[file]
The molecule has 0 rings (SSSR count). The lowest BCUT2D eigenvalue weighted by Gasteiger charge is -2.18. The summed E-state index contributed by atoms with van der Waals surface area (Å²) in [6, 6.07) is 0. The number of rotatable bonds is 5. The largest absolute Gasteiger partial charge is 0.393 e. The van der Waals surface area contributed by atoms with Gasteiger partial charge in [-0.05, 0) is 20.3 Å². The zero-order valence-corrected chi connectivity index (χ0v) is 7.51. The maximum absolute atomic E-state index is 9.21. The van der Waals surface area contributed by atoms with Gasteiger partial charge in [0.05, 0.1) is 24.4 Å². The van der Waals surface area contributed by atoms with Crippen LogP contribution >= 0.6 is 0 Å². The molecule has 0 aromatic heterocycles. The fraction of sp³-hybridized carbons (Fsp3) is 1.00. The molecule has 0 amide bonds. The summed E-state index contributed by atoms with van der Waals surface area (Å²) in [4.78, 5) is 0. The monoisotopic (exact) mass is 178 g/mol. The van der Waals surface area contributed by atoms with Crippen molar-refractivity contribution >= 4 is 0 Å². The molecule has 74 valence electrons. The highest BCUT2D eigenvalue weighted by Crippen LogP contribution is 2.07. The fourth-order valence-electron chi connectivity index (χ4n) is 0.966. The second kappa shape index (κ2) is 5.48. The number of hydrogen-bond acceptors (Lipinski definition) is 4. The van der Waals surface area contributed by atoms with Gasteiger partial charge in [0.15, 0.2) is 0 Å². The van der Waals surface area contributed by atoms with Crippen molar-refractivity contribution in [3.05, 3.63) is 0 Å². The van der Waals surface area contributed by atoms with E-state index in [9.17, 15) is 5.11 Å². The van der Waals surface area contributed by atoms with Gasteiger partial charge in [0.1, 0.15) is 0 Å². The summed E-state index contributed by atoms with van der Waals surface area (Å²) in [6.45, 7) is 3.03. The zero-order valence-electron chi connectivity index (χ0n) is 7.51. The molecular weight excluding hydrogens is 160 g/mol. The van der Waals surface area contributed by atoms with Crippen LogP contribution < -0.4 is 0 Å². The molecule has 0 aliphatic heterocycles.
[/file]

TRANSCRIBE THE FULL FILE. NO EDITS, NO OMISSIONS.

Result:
The molecule has 0 rings (SSSR count). The lowest BCUT2D eigenvalue weighted by Gasteiger charge is -2.18. The summed E-state index contributed by atoms with van der Waals surface area (Å²) in [6, 6.07) is 0. The number of rotatable bonds is 5. The largest absolute Gasteiger partial charge is 0.393 e. The van der Waals surface area contributed by atoms with Gasteiger partial charge in [-0.05, 0) is 20.3 Å². The zero-order valence-corrected chi connectivity index (χ0v) is 7.51. The maximum absolute atomic E-state index is 9.21. The van der Waals surface area contributed by atoms with Gasteiger partial charge in [0.05, 0.1) is 24.4 Å². The van der Waals surface area contributed by atoms with Crippen LogP contribution >= 0.6 is 0 Å². The molecule has 0 aromatic heterocycles. The fraction of sp³-hybridized carbons (Fsp3) is 1.00. The molecule has 0 amide bonds. The summed E-state index contributed by atoms with van der Waals surface area (Å²) in [4.78, 5) is 0. The monoisotopic (exact) mass is 178 g/mol. The van der Waals surface area contributed by atoms with Crippen molar-refractivity contribution >= 4 is 0 Å². The molecule has 74 valence electrons. The highest BCUT2D eigenvalue weighted by Crippen LogP contribution is 2.07. The fourth-order valence-electron chi connectivity index (χ4n) is 0.966. The second kappa shape index (κ2) is 5.48. The number of hydrogen-bond acceptors (Lipinski definition) is 4. The van der Waals surface area contributed by atoms with Gasteiger partial charge in [0.15, 0.2) is 0 Å². The van der Waals surface area contributed by atoms with Crippen molar-refractivity contribution in [3.05, 3.63) is 0 Å². The van der Waals surface area contributed by atoms with E-state index in [9.17, 15) is 5.11 Å². The van der Waals surface area contributed by atoms with Gasteiger partial charge in [0.1, 0.15) is 0 Å². The summed E-state index contributed by atoms with van der Waals surface area (Å²) in [6.45, 7) is 3.03. The zero-order valence-electron chi connectivity index (χ0n) is 7.51. The molecular weight excluding hydrogens is 160 g/mol. The van der Waals surface area contributed by atoms with Crippen LogP contribution < -0.4 is 0 Å². The molecule has 0 aliphatic heterocycles.